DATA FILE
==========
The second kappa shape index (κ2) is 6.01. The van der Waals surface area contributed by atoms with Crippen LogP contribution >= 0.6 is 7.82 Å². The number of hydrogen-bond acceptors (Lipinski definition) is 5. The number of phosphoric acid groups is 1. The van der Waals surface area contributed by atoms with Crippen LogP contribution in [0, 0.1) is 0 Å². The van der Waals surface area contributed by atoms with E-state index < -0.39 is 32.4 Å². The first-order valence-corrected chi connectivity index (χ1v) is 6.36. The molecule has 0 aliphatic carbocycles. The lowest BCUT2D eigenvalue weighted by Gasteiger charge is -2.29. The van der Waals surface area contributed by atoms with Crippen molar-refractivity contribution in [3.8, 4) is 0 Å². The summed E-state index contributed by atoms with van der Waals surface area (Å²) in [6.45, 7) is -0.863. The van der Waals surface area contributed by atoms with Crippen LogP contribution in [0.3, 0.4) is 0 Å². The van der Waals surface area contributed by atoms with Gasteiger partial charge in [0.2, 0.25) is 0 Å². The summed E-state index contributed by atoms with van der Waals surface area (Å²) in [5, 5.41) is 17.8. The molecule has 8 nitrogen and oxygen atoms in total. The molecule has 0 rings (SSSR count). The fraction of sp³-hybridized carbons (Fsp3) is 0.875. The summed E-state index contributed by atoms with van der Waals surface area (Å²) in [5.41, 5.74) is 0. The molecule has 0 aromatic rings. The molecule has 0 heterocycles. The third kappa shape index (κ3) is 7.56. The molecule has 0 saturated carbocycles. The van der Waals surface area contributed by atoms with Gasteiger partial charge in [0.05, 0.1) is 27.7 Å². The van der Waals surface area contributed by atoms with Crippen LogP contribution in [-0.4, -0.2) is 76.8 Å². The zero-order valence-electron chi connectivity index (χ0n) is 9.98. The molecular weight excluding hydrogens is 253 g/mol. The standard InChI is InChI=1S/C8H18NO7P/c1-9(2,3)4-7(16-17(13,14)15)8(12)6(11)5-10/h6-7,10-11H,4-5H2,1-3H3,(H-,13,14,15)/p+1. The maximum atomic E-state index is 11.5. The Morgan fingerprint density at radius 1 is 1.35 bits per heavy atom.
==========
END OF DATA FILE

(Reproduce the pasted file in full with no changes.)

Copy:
The second kappa shape index (κ2) is 6.01. The van der Waals surface area contributed by atoms with Crippen LogP contribution >= 0.6 is 7.82 Å². The number of hydrogen-bond acceptors (Lipinski definition) is 5. The number of phosphoric acid groups is 1. The van der Waals surface area contributed by atoms with Crippen LogP contribution in [0, 0.1) is 0 Å². The van der Waals surface area contributed by atoms with E-state index < -0.39 is 32.4 Å². The first-order valence-corrected chi connectivity index (χ1v) is 6.36. The molecule has 0 aliphatic carbocycles. The lowest BCUT2D eigenvalue weighted by Gasteiger charge is -2.29. The van der Waals surface area contributed by atoms with Crippen molar-refractivity contribution in [3.8, 4) is 0 Å². The summed E-state index contributed by atoms with van der Waals surface area (Å²) in [6.45, 7) is -0.863. The van der Waals surface area contributed by atoms with Crippen LogP contribution in [0.3, 0.4) is 0 Å². The van der Waals surface area contributed by atoms with Gasteiger partial charge in [0.2, 0.25) is 0 Å². The summed E-state index contributed by atoms with van der Waals surface area (Å²) in [5, 5.41) is 17.8. The molecule has 8 nitrogen and oxygen atoms in total. The molecule has 0 rings (SSSR count). The fraction of sp³-hybridized carbons (Fsp3) is 0.875. The summed E-state index contributed by atoms with van der Waals surface area (Å²) in [5.41, 5.74) is 0. The molecule has 0 aromatic rings. The molecule has 0 heterocycles. The third kappa shape index (κ3) is 7.56. The molecule has 0 saturated carbocycles. The van der Waals surface area contributed by atoms with Gasteiger partial charge in [0.05, 0.1) is 27.7 Å². The van der Waals surface area contributed by atoms with Crippen LogP contribution in [-0.4, -0.2) is 76.8 Å². The zero-order valence-electron chi connectivity index (χ0n) is 9.98. The molecular weight excluding hydrogens is 253 g/mol. The standard InChI is InChI=1S/C8H18NO7P/c1-9(2,3)4-7(16-17(13,14)15)8(12)6(11)5-10/h6-7,10-11H,4-5H2,1-3H3,(H-,13,14,15)/p+1. The maximum atomic E-state index is 11.5. The Morgan fingerprint density at radius 1 is 1.35 bits per heavy atom.